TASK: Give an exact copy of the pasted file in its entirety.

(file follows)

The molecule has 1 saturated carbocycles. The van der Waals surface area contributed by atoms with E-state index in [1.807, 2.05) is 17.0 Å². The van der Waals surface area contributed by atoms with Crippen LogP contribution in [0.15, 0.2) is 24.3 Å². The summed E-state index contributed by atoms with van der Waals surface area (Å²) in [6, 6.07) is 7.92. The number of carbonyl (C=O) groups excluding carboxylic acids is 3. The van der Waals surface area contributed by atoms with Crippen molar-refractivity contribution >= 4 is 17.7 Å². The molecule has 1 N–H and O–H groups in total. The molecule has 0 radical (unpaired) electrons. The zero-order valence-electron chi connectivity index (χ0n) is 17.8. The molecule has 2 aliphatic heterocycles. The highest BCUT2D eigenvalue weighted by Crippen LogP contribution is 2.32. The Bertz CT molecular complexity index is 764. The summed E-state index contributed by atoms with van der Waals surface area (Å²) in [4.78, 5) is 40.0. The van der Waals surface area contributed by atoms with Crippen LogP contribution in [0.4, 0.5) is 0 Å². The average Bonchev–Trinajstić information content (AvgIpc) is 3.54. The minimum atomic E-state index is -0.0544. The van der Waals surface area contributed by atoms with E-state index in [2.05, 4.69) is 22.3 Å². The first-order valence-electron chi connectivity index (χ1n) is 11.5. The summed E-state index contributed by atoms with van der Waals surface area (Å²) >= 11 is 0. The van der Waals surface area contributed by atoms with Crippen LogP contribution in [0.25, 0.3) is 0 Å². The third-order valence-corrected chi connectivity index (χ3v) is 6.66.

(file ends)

The molecule has 1 saturated carbocycles. The van der Waals surface area contributed by atoms with E-state index in [1.807, 2.05) is 17.0 Å². The van der Waals surface area contributed by atoms with Crippen LogP contribution in [0.15, 0.2) is 24.3 Å². The summed E-state index contributed by atoms with van der Waals surface area (Å²) in [6, 6.07) is 7.92. The number of carbonyl (C=O) groups excluding carboxylic acids is 3. The van der Waals surface area contributed by atoms with Crippen molar-refractivity contribution >= 4 is 17.7 Å². The molecule has 1 N–H and O–H groups in total. The molecule has 0 radical (unpaired) electrons. The zero-order valence-electron chi connectivity index (χ0n) is 17.8. The molecule has 2 aliphatic heterocycles. The highest BCUT2D eigenvalue weighted by Crippen LogP contribution is 2.32. The Bertz CT molecular complexity index is 764. The summed E-state index contributed by atoms with van der Waals surface area (Å²) in [4.78, 5) is 40.0. The van der Waals surface area contributed by atoms with Crippen LogP contribution in [0.4, 0.5) is 0 Å². The average Bonchev–Trinajstić information content (AvgIpc) is 3.54. The minimum atomic E-state index is -0.0544. The van der Waals surface area contributed by atoms with E-state index in [2.05, 4.69) is 22.3 Å². The first-order valence-electron chi connectivity index (χ1n) is 11.5. The summed E-state index contributed by atoms with van der Waals surface area (Å²) >= 11 is 0. The van der Waals surface area contributed by atoms with Crippen LogP contribution in [0.25, 0.3) is 0 Å². The third-order valence-corrected chi connectivity index (χ3v) is 6.66.